Hi Richard! I just listened to your podcast episode with Andrew Yang and love that this is being talked about. In talking about the differences in brain development between boys and girls, its similar to the areas of the brain that are behind developmentally (to a much stronger degree) with some neurodivergent (especially ADHD) kids. There are already many strategies that exist what can be enormously helpful for neurodivergent students that could also be helpful for everyone, and my main thought was: Has anyone looked into mainstreaming some ADHD teaching/classroom strategies that have been proven to be effective for kids with an underdeveloped executive function system as a solution? Generally ADHD friendly teaching strategies are helpful for everyone, though the benefit is of course most apparent for those who were struggling with self-management in the first place, which it seems includes the majority of boys!
The thing is even girls don’t want to go to colleges with over 60% female enrollment. 90% of females still want a male partner.
The problem is militaristic, but not exactly a war on boys and men. It's more like the Glorious Female Empire dispatching its forces to colonize and subjugate males, especially psychologically.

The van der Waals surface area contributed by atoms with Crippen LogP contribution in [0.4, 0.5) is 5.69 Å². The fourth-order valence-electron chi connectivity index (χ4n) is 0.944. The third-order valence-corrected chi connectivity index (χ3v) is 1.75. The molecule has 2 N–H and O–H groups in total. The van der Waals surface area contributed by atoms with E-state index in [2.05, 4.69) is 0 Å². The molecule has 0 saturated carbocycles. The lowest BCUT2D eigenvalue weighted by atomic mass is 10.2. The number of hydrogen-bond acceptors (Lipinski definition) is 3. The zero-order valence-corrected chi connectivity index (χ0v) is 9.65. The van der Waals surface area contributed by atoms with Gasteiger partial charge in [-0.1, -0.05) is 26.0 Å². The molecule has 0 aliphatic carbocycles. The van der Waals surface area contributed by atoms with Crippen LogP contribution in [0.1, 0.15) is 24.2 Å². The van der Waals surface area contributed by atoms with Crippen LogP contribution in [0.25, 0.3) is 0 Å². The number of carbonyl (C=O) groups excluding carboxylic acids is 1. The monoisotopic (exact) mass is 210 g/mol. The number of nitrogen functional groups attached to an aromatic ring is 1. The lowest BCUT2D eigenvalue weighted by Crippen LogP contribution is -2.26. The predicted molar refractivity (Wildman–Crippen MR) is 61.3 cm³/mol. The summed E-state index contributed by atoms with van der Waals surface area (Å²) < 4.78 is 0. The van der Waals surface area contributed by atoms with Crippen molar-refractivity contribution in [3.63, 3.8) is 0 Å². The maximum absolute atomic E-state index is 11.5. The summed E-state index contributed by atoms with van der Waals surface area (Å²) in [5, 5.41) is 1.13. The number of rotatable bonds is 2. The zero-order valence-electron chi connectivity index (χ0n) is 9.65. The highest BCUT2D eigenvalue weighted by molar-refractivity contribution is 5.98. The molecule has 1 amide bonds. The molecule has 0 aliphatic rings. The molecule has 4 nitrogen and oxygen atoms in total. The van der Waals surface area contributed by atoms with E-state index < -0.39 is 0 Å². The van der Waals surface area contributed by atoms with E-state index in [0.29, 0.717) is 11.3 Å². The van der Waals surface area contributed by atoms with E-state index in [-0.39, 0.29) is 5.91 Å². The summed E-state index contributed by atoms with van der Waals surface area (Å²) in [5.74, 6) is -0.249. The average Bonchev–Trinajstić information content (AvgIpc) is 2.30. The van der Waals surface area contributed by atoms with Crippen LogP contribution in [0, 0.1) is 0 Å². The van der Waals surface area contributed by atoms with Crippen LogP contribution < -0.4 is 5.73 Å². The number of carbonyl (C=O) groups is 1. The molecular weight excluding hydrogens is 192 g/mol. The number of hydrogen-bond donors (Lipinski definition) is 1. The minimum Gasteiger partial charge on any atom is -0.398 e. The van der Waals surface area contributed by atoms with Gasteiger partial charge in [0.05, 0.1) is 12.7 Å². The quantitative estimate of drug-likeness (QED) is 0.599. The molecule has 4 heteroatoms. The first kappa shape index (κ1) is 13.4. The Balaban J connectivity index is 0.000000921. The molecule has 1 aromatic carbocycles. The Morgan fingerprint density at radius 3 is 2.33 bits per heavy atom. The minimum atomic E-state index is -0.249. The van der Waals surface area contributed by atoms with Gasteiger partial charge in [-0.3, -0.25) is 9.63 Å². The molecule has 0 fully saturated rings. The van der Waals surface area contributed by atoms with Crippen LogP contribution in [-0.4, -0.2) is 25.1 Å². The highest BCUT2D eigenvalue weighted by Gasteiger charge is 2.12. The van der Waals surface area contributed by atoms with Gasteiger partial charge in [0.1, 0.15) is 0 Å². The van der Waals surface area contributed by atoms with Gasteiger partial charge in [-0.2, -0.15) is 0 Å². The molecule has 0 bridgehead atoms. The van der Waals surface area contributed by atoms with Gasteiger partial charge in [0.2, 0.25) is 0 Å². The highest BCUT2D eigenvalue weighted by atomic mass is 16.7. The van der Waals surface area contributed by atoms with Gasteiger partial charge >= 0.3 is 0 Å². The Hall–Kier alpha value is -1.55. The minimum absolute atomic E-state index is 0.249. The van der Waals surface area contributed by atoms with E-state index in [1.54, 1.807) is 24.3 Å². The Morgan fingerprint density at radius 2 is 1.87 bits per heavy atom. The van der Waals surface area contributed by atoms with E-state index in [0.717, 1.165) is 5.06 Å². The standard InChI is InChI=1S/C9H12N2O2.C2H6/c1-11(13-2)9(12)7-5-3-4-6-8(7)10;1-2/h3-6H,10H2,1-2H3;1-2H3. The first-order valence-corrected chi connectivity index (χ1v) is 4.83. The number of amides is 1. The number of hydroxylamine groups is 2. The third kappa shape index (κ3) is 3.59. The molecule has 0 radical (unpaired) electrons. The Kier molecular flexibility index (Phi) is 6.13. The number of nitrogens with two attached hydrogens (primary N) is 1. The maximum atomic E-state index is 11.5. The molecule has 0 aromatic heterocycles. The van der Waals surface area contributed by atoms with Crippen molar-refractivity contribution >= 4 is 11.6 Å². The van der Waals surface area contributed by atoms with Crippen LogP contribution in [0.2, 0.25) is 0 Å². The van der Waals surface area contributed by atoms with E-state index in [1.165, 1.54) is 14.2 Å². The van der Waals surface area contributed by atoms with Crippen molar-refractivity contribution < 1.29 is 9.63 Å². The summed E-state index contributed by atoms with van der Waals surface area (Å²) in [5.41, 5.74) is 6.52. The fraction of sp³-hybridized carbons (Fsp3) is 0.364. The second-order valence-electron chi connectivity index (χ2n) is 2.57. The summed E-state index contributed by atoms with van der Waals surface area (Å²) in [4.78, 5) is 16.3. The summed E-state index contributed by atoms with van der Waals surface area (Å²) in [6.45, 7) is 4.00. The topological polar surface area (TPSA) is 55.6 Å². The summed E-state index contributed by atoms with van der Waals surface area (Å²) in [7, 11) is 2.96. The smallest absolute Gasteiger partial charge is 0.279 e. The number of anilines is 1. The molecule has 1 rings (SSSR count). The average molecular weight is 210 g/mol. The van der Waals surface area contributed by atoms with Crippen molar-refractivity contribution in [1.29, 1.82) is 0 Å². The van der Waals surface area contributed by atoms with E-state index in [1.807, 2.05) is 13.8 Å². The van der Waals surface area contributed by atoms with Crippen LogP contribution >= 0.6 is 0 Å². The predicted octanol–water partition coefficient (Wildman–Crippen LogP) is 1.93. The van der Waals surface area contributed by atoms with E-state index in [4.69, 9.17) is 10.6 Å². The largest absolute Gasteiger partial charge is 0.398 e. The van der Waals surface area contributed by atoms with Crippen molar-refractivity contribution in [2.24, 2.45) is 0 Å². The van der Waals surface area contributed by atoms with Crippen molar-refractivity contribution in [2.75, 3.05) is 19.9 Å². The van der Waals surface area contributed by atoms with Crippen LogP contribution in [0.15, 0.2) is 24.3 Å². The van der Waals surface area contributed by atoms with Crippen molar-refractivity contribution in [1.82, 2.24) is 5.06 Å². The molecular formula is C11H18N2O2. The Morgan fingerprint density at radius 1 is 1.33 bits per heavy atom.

The result? Consider https://www.youtube.com/watch?v=vNb-OU0x618, a two-part 7-minute video.
Fascinating! Not having read much about this, these two observations may be superfluous, but anyway here goes.
1. Redshirting one boy is different from redshirting all the boys. The one boy becomes older than his classmates if he's the only one redshirted, but not if all are. (Of course, they all are more developed: see observation no. 2.)
2. The argument would not just be for boys to start the same system one year later: it would be for the system to be changed. The revised system would have an earlier year (pre-K) that everyone takes AND boys would start it one year older. So girls' starting age advances and boys' stays the same, and there is a more-elementary year added to the system.
My sister was advocating starting children born after October to be enrolled in the next year's class so they can socially mature. I was pushed out the door when I was 4 and had to play catch up every year until 10th grade. Noticed the difference in the kids started later, more confident, able to concentrate in class and didn't get bullied by classmates or teachers. Also, having gone through a trade school gave me a better direction in life than I had in the college prep courses in high school. To top that off, almost half of my fellow students in the trade school went off to college. Could be a function of having good male mentors along with better direction in the studies.
Glad you pushed past your reluctance to write about this. Sounds like you bring a lot of passion and knowledge to the topic.
Looking forward to reading your new book! Are any book signing or lecture events planned for the anywhere greater Washington, DC area?